Oenophilia is still such a minority hobby that wine lovers always get excited when someone famous from outside their realm shows an interest. That’s why you can always find articles in Wine Spectator about some football or baseball player or actor who collects wine. Such was the excitement last week, when a dinner was organized around Maynard Keenan, lead singer of the rock band Tool and avowed wine geek and now wine producer.
St. George Spirits of Alameda, the good folks behind Hangar One vodkas and all the amazing Aqua Perfecta eaux de vie, recently had me out to preview the long-awaited release of their absinthe. Lance Winters, the distiller, was the mastermind behind this delectable spirit, and he was kind enough to pour the better part of a bottle and talk about the product, its history and how it should be consumed.
At 7x7, we focus on the relatively small area denoted by the numbers in our title. Sometimes I argue with the powers that be that we should extend coverage a bit. Not that there isn’t sufficient activity within city limits to supply our editorial needs, it’s just that there’s so much really cool stuff going on in the whole Bay Area that I feel bad in not writing about it.
December 5 is an important day for drinkers, as on this day in 1933 the 21st Amendment was ratified, repealing Prohibition and reinstating our right to imbibe. Phew.
It’s hard to imagine the 14 years America spent as a dry country. Certainly, in the decade of the raging ‘20s there was still a lot of drinking going on. But this was all illegal and organized crime saw a huge increase as they became the arbiters of the new underground economy. Repeal not only legalized drink; it also put the kabosh on a great deal of criminal dealings. We celebrate with a big batch of bathtub gin and a toast to Al Capone.
Laphroaig 10-year cask strength scotch whisky is no longer to be sold. But you should snap it up if you encounter it, as it’s a hell of a dram—a violent wallop of peat smoke and brine gently sleeping in rich warm blankets of honey and toffee with a pillow of sweetness. It’s incredible stuff. I recently picked up the last bottle at a Bay Area Bevmo, but know that there’s more out there . . . just not for long. Make sure to add a squirt of water, though, because cask strength means it’s never been diluted and thus comes to you at a whopping 111 proof.
Last week, I had an opportunity to do some reconnaissance on the New York bar scene, which is often held up with London as the best in the world with San Francisco generally considered to be tightly nipping at their heels.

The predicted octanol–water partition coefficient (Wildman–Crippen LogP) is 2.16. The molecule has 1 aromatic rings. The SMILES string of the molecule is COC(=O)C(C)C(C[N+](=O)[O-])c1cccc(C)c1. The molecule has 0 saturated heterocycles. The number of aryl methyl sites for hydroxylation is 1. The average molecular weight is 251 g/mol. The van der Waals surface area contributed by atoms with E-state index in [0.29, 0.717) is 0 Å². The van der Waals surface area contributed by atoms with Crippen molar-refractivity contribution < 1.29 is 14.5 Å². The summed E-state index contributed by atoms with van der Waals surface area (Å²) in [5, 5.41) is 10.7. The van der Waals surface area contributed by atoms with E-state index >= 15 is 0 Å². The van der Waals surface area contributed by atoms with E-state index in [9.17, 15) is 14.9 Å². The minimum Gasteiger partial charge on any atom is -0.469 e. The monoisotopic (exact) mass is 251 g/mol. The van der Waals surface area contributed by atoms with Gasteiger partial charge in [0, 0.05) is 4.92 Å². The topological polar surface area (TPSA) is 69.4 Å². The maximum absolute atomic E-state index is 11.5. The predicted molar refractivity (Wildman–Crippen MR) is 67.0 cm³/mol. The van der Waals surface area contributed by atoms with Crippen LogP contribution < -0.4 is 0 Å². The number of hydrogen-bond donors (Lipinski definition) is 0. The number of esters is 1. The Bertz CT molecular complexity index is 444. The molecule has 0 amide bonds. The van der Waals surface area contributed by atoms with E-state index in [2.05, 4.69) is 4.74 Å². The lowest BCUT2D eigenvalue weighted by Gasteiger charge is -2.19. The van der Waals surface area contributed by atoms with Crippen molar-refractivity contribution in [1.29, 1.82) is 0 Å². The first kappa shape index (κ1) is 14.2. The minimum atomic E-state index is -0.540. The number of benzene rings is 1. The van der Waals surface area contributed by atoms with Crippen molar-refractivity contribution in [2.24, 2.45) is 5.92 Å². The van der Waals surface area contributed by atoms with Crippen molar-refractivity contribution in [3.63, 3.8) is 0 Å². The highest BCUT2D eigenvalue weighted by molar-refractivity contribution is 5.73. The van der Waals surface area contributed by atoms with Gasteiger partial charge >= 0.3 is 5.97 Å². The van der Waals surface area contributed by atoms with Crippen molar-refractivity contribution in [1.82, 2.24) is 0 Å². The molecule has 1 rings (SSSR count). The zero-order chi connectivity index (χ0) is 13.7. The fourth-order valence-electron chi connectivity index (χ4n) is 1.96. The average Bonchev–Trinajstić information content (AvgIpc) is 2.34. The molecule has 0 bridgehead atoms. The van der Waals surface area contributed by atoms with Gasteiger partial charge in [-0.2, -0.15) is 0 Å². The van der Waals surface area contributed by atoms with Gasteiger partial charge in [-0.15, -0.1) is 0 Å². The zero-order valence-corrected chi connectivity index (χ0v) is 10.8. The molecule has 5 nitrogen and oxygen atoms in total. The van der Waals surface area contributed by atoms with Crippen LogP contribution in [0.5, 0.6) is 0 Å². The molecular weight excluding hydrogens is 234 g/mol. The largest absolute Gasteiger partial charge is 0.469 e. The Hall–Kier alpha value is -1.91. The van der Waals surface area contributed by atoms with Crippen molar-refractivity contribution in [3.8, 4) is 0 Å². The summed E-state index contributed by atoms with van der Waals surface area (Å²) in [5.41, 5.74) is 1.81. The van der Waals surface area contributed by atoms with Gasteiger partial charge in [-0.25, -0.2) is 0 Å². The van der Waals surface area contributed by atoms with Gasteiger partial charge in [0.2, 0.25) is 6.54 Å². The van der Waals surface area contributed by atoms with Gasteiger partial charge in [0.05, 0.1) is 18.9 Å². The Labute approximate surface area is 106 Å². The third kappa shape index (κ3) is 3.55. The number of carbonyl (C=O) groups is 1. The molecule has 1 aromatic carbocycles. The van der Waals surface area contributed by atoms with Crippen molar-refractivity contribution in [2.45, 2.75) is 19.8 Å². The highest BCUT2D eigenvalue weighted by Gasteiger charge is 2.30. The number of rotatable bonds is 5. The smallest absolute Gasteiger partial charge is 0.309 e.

Perhaps one of the reasons my zeal for WhiskyFest was a little subdued was that I had had a whiskyfest of my own the night before with my old pal, Jameson. The occasion was a performance by the Pogues, who played four straight nights at the Fillmore last week.
Half my blood is Scotch-Irish, meaning that when I get enough whiskey in me and hear the familiar reels of Irish folk-punk as spun by the Pogues and bellowed by their bibulous lead singer Shane MacGowan, I start to reflexively bounce off the f’in walls.
So, WhiskeyFest went down last week. As usual, the giant trade and consumer show had a ton of scotch, bourbon, Irish whiskey and more, arrayed on table after table in the ballroom of the Hyatt Regency.
There were lots that I’d tasted before, but standing out for me was a new distiller’s edition from Lagavulin, Stranahans Colorado whiskey, and the wheated malt from Buffalo Trace.
Absinthe can now be legally sold in this country, as long as it stays inside some rules, which is how we now have our first legal brand in this country: Lucid. It’s decent stuff—not the best I've had, which happens to be in a few bottles that I’ve smuggled back from France over the years—but we’ll soon have more brands on the market.
Last week I had a tasting and dinner at Frisson with Charles Braastad of the esteemed Cognac House Delamain. Braastad is half Norwegian, though he’s lived his whole life in France, and his family still owns Delamain. A tall, thin and handsome man, he seems a bit stiff and formal at first, but quickly reveals his lively sense of humor and native charm.
Anyway, Delamain is one of the smaller houses in Cognac to achieve such worldwide acclaim. Their style is fine, elegant and balanced. The various bottlings wow you with finesse and complexity—not with power, fruit and oaky richness.